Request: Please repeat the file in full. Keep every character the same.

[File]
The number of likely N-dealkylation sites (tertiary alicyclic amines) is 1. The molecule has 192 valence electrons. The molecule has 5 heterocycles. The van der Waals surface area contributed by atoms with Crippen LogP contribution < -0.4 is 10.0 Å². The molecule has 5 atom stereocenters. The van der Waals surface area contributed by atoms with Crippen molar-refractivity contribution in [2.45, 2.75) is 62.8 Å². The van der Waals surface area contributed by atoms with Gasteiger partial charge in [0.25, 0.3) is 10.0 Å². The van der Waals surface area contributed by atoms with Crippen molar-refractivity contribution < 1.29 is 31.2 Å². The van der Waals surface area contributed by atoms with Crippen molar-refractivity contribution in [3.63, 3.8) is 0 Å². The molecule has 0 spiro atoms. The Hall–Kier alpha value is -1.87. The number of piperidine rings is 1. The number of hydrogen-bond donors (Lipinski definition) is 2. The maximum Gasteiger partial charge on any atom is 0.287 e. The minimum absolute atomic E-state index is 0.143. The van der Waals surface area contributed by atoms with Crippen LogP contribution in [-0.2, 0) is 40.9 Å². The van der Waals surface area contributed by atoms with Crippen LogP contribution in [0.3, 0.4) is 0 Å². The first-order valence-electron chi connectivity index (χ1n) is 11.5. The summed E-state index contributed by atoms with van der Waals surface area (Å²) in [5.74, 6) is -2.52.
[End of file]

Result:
The number of likely N-dealkylation sites (tertiary alicyclic amines) is 1. The molecule has 192 valence electrons. The molecule has 5 heterocycles. The van der Waals surface area contributed by atoms with Crippen LogP contribution < -0.4 is 10.0 Å². The molecule has 5 atom stereocenters. The van der Waals surface area contributed by atoms with Crippen molar-refractivity contribution in [2.45, 2.75) is 62.8 Å². The van der Waals surface area contributed by atoms with Gasteiger partial charge in [0.25, 0.3) is 10.0 Å². The van der Waals surface area contributed by atoms with Crippen molar-refractivity contribution < 1.29 is 31.2 Å². The van der Waals surface area contributed by atoms with Crippen molar-refractivity contribution in [3.63, 3.8) is 0 Å². The molecule has 0 spiro atoms. The Hall–Kier alpha value is -1.87. The number of piperidine rings is 1. The number of hydrogen-bond donors (Lipinski definition) is 2. The maximum Gasteiger partial charge on any atom is 0.287 e. The minimum absolute atomic E-state index is 0.143. The van der Waals surface area contributed by atoms with Crippen LogP contribution in [-0.2, 0) is 40.9 Å². The van der Waals surface area contributed by atoms with Crippen LogP contribution in [0.3, 0.4) is 0 Å². The first-order valence-electron chi connectivity index (χ1n) is 11.5. The summed E-state index contributed by atoms with van der Waals surface area (Å²) in [5.74, 6) is -2.52.